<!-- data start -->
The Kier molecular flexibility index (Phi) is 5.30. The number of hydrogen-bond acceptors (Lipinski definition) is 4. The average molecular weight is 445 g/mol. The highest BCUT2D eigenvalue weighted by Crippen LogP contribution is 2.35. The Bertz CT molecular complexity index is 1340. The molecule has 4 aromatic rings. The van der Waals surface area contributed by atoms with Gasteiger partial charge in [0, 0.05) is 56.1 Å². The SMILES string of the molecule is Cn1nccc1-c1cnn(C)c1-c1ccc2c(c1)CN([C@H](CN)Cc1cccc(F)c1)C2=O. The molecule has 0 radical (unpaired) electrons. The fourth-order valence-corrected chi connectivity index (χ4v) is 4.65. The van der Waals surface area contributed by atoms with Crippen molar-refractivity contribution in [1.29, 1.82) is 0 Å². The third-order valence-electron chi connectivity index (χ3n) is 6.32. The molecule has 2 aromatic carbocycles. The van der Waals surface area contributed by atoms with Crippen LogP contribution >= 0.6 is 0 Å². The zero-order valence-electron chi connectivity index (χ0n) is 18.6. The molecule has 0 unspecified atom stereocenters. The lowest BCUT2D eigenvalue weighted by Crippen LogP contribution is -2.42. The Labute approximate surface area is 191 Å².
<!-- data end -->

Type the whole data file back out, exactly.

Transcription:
The Kier molecular flexibility index (Phi) is 5.30. The number of hydrogen-bond acceptors (Lipinski definition) is 4. The average molecular weight is 445 g/mol. The highest BCUT2D eigenvalue weighted by Crippen LogP contribution is 2.35. The Bertz CT molecular complexity index is 1340. The molecule has 4 aromatic rings. The van der Waals surface area contributed by atoms with Gasteiger partial charge in [0, 0.05) is 56.1 Å². The SMILES string of the molecule is Cn1nccc1-c1cnn(C)c1-c1ccc2c(c1)CN([C@H](CN)Cc1cccc(F)c1)C2=O. The molecule has 0 radical (unpaired) electrons. The fourth-order valence-corrected chi connectivity index (χ4v) is 4.65. The van der Waals surface area contributed by atoms with Crippen molar-refractivity contribution in [1.29, 1.82) is 0 Å². The third-order valence-electron chi connectivity index (χ3n) is 6.32. The molecule has 2 aromatic carbocycles. The van der Waals surface area contributed by atoms with Crippen LogP contribution >= 0.6 is 0 Å². The zero-order valence-electron chi connectivity index (χ0n) is 18.6. The molecule has 0 unspecified atom stereocenters. The lowest BCUT2D eigenvalue weighted by Crippen LogP contribution is -2.42. The Labute approximate surface area is 191 Å².